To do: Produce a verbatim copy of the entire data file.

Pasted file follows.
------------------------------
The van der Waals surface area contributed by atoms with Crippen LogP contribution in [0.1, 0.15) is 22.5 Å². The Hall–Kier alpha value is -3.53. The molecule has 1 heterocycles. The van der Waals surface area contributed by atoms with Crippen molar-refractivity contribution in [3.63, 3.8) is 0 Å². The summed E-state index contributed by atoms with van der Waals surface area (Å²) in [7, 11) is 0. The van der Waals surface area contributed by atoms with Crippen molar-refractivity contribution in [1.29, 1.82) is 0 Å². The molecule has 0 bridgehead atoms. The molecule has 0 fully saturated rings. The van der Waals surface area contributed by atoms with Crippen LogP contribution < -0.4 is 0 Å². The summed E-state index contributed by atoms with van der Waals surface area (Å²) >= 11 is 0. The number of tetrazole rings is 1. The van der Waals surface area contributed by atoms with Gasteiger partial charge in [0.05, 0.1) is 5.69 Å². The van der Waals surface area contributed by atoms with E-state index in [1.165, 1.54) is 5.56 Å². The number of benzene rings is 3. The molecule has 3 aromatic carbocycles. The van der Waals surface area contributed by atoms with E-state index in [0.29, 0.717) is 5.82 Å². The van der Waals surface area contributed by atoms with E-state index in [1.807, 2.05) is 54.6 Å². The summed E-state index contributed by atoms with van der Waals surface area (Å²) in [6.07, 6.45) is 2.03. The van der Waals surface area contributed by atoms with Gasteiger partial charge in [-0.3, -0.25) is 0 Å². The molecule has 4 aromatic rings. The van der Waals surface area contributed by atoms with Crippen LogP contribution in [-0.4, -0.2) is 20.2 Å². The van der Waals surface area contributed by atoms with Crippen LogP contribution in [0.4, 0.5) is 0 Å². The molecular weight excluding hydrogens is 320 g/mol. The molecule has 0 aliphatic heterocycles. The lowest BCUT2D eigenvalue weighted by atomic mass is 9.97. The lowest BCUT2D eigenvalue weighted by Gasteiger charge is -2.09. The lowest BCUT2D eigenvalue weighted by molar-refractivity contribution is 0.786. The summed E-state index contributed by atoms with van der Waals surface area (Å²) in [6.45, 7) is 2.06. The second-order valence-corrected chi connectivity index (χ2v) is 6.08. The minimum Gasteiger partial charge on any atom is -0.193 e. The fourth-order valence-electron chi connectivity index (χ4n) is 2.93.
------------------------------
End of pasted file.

The van der Waals surface area contributed by atoms with Crippen LogP contribution in [0.1, 0.15) is 22.5 Å². The Hall–Kier alpha value is -3.53. The molecule has 1 heterocycles. The van der Waals surface area contributed by atoms with Crippen molar-refractivity contribution in [3.63, 3.8) is 0 Å². The summed E-state index contributed by atoms with van der Waals surface area (Å²) in [7, 11) is 0. The van der Waals surface area contributed by atoms with Crippen molar-refractivity contribution in [1.29, 1.82) is 0 Å². The molecule has 0 bridgehead atoms. The molecule has 0 fully saturated rings. The van der Waals surface area contributed by atoms with Crippen LogP contribution < -0.4 is 0 Å². The summed E-state index contributed by atoms with van der Waals surface area (Å²) >= 11 is 0. The number of tetrazole rings is 1. The van der Waals surface area contributed by atoms with Gasteiger partial charge in [0.05, 0.1) is 5.69 Å². The van der Waals surface area contributed by atoms with E-state index in [1.165, 1.54) is 5.56 Å². The number of benzene rings is 3. The molecule has 3 aromatic carbocycles. The van der Waals surface area contributed by atoms with E-state index in [0.29, 0.717) is 5.82 Å². The van der Waals surface area contributed by atoms with E-state index in [1.807, 2.05) is 54.6 Å². The summed E-state index contributed by atoms with van der Waals surface area (Å²) in [6.07, 6.45) is 2.03. The van der Waals surface area contributed by atoms with Gasteiger partial charge in [-0.3, -0.25) is 0 Å². The molecule has 4 aromatic rings. The van der Waals surface area contributed by atoms with Crippen LogP contribution in [-0.4, -0.2) is 20.2 Å². The van der Waals surface area contributed by atoms with Crippen LogP contribution in [0.4, 0.5) is 0 Å². The molecular weight excluding hydrogens is 320 g/mol. The molecule has 0 aliphatic heterocycles. The lowest BCUT2D eigenvalue weighted by atomic mass is 9.97. The lowest BCUT2D eigenvalue weighted by Gasteiger charge is -2.09. The lowest BCUT2D eigenvalue weighted by molar-refractivity contribution is 0.786. The summed E-state index contributed by atoms with van der Waals surface area (Å²) in [6.45, 7) is 2.06. The second-order valence-corrected chi connectivity index (χ2v) is 6.08. The minimum Gasteiger partial charge on any atom is -0.193 e. The fourth-order valence-electron chi connectivity index (χ4n) is 2.93.